It Turns Out 'Man Flu' Might Actually Be Real
A study hints at why women may be less likely to get infected with the flu virus than men. But here's what men—and women—need to know.
A recent study in the American Journal of Physiology suggests that certain estrogen-based compounds can make it harder for flu viruses to infect cells. Estrogen, of course, is a female reproductive hormone so it was no surprise that the estrogen compounds, including drugs that are used to treat breast cancer, worked better against the flu in cells that came from women than those that came from men.
The study didn’t prove that women exposed to the flu were less likely to get sick than men. The researchers, from the Johns Hopkins Bloomberg School of Public Health and School of Medicine, only studied cells, in a lab dish, taken from the nasal passages of men and women. But what it did suggest was that there might be something about the female hormonal physiology that might be worth looking into for new flu fighting strategies.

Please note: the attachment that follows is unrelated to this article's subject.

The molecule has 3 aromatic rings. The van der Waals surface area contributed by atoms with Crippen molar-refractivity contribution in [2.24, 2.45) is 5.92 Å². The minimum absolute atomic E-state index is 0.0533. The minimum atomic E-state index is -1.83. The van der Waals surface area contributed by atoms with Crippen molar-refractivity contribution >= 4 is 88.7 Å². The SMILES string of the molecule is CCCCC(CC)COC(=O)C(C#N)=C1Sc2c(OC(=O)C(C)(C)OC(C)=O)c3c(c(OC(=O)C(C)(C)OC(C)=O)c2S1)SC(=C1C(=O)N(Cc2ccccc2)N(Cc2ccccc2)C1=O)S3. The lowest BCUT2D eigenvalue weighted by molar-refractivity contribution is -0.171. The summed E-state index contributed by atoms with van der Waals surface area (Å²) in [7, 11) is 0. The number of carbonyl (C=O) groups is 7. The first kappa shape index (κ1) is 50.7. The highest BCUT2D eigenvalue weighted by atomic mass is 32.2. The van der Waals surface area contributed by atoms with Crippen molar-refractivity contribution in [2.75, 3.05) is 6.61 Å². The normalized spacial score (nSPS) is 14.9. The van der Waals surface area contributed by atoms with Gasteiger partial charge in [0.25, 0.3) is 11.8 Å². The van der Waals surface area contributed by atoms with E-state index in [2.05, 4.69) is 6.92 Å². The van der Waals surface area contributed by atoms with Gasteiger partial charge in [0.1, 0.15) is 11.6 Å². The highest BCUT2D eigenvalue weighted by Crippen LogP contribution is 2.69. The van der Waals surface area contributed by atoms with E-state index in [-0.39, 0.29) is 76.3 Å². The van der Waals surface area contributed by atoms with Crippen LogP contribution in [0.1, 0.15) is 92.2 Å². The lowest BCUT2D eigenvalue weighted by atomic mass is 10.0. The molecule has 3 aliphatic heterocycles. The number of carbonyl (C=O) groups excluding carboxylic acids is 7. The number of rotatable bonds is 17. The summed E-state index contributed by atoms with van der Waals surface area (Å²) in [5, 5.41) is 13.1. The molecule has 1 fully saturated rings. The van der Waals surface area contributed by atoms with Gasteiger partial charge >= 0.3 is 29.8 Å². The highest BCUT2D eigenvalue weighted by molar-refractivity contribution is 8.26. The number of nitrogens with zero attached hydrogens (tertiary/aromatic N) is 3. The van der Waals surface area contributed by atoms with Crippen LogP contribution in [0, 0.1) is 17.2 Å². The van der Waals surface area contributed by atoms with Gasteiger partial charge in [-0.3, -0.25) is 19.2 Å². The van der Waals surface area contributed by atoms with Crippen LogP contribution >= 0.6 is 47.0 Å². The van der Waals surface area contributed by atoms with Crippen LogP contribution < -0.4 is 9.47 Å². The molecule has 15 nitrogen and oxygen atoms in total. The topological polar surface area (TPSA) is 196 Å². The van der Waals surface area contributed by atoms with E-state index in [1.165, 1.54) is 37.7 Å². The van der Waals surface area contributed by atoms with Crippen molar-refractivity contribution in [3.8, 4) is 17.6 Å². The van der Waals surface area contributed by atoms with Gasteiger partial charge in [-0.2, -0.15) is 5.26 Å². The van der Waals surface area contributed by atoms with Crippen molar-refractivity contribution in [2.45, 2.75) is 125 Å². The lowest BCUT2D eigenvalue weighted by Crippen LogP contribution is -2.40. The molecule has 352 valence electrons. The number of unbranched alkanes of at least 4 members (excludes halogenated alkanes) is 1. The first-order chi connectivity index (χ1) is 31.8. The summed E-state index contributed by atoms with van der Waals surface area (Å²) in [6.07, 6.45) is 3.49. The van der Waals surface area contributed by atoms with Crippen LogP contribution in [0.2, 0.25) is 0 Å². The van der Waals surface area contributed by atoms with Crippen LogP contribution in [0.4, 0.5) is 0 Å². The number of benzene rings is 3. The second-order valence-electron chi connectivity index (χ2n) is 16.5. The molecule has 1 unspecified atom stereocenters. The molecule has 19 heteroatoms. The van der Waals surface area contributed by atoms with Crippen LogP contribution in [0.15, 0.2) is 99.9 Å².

There’s some precedent for investigating the connection between estrogen and the immune system—studies show that inflammation, one of the immune system’s responses against infection, changes in the presence of estrogen. Women’s inflammatory responses also change during their life course as their levels of estrogen fluctuate before, during and after menopause, and also during pregnancy. So the fact that introducing estrogen-related agents can lower the flu virus’ ability to replicate isn’t entirely out of the question. But that doesn’t mean that we’re ready to declare a female immunity of some sort. More research needs to be done to move the work from the lab dish into human volunteers, and scientists need to understand exactly how the hormone interacts with the immune system in more detail before that can happen.